How to add a sticky back-to-top button to your WordPress website

Adding a sticky back-to-top button to your website adds further ease of navigation to your website by allowing a user to scroll to the top of any given web page with the click of a button.

What is a sticky back-to-top button?

Also known as a scroll-to-top button or go-to-top image, the sticky back-to-top button is a helpful navigation element that helps users get back to the top of the web page they’re viewing. A common UI pattern is to place this button in the lower right-hand corner of the screen, making it “sticky” via a fixed position so it’s always accessible as the user scrolls down the page.

How to add a sticky back-to-top button to your WordPress site

In this tutorial, I’ll show you how to add the exact back-to-top button we use here on Layout!

Pro-tip: While this tutorial isn’t too advanced, I still recommend trying it out on a staging site or local environment, so there’s absolutely no risk to your live site.

For this sticky back-to-top button tutorial, we’ll use three languages:

  • HTML for the markup to create the button
  • CSS to style the button and have it match your brand
  • JavaScript to make it “work” and define the behaviors of the button

The HTML we’ll need is extremely simple: just a button element. Go ahead and open your WordPress (child) theme’s footer.php file and right before the body element closes add the following: footer.php

<button class="button-top">↑</button>

Of course, the icon is up to you, I chose a simple up arrow entity for brevity.

If we refresh the page right now we should see an ugly button sitting below our website’s footer, so let’s give it some style; in our (child) theme’s stylesheet: style.css

.button-top {
  position: fixed;
  bottom: 20px;
  right: 20px;
  z-index: 100;
  width: 60px;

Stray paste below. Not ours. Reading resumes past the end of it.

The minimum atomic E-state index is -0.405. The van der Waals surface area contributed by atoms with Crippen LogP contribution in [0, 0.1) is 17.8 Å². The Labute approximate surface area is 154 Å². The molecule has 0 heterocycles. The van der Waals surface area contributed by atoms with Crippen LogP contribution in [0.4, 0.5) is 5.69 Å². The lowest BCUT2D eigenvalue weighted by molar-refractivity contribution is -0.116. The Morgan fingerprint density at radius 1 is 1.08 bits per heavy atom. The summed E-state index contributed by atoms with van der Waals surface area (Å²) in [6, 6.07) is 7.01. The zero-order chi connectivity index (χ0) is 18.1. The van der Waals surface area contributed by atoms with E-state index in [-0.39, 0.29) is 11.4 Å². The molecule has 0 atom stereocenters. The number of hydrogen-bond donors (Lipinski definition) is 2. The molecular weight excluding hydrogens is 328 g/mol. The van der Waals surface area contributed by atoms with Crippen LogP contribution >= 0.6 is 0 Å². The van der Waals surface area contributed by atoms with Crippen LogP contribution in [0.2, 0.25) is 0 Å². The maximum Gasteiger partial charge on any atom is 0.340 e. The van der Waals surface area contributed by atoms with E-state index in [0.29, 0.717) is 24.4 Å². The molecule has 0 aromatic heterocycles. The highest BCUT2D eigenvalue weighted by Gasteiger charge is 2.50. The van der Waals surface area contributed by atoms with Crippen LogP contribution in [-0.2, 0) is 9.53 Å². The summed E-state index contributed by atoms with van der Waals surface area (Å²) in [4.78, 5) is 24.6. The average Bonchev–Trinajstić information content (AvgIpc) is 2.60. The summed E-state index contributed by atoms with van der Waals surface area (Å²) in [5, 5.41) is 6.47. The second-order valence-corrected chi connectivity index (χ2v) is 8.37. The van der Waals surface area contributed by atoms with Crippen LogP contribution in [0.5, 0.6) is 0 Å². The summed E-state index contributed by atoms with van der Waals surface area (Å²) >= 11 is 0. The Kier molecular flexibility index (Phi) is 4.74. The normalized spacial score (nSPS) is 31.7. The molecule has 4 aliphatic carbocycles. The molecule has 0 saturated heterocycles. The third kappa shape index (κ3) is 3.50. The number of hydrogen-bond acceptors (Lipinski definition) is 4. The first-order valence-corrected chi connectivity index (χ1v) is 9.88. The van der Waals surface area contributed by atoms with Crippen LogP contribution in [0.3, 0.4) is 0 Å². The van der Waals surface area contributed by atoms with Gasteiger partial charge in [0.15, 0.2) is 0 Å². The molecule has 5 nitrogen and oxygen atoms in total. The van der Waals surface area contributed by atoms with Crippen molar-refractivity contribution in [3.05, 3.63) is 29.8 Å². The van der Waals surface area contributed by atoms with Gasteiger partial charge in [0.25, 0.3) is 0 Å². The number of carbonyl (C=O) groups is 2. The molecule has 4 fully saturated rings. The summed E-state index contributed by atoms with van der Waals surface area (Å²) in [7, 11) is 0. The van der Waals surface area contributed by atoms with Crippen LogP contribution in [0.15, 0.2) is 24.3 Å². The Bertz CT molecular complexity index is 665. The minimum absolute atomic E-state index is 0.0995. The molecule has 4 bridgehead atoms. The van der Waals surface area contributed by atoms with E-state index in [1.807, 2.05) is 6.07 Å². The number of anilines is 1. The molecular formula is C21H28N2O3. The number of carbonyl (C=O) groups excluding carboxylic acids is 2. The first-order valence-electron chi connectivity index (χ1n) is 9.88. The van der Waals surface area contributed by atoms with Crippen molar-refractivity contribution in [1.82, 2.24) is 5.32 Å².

height: 60px;
  border: 0;
  border-radius: 2px;
  box-shadow: none;
  background: #145474;
  color: #fff;
  font-size: 26px;
  line-height: 20px;
  text-align: center;
  cursor: pointer;
}

Pretty cool so far, but before we go any further let’s add a few more styles. We want to start by having the button hidden, and then we’ll define a new class which we’ll later enable via JavaScript and turn it back to visible: style.css

.button-top {
  ...previous code
  pointer-events: none;
  opacity: 0;
  transition: opacity .18s ease;
}

.button-top-visible {
  opacity: 1;
  pointer-events: auto;
}

Making it functional

All righty, we’ve got our button styled and ready (and invisible), time to actually make it work. The first thing we need to do is to actually make it smooth scroll back to the top when it’s clicked. Let’s add that code in our theme’s scripts file (make sure jQuery is loaded!): scripts.js

jQuery(function ($) {
  var $buttonTop = $('.button-top');

  $buttonTop.on('click', function () {
    $('html, body').animate({
      scrollTop: 0,
    }, 400);
  });
});

Now every time the button is clicked, it’ll scroll us to the very top of our website within 400 milliseconds (feel free to adjust the timing to your liking).

If we hadn’t required that the button starts hidden we’d be done right now. But we want to show it only when the user has scrolled enough to actually be useful.

What we need for this is to tap into the scroll event of the browser’s window object and check if we’re scrolled enough from the top; if we are, we’ll add that .button-top-visible CSS class and show it. If we aren’t we’ll remove it (and consequently hide the button).

So, the actual event we’re after is probably the scroll event as the name implies, but how are we going to figure out how much we’ve scrolled so far? Let’s see what jQuery offers.

Well, that sounds exactly what we need. Let’s amend our code and do just that: scripts.js

jQuery(function ($) {
  var $window = $(window);
  var $buttonTop = $('.button-top');

  $buttonTop.on('click', function () {
    $('html, body').animate({
      scrollTop: 0,
    }, 400);
  });

  $window.on('scroll', function () {
    if ($window.scrollTop() > 100) { // 100 is our threshold in pixels
      $buttonTop.addClass('button-top-visible');
    } else {
      $buttonTop.removeClass('button-top-visible');
    }
  });
});

Perfect! Inside our scroll event listener, we check for a simple condition, if we’re scrolled more than 100 pixels we’ll show the button, if not, we’ll hide it!

And that’s it! We’re ready to add a simple back-to-top button to our WordPress (or any kind of) website! Feel free to post in the comments if you decide to add it on your own website or have already done so!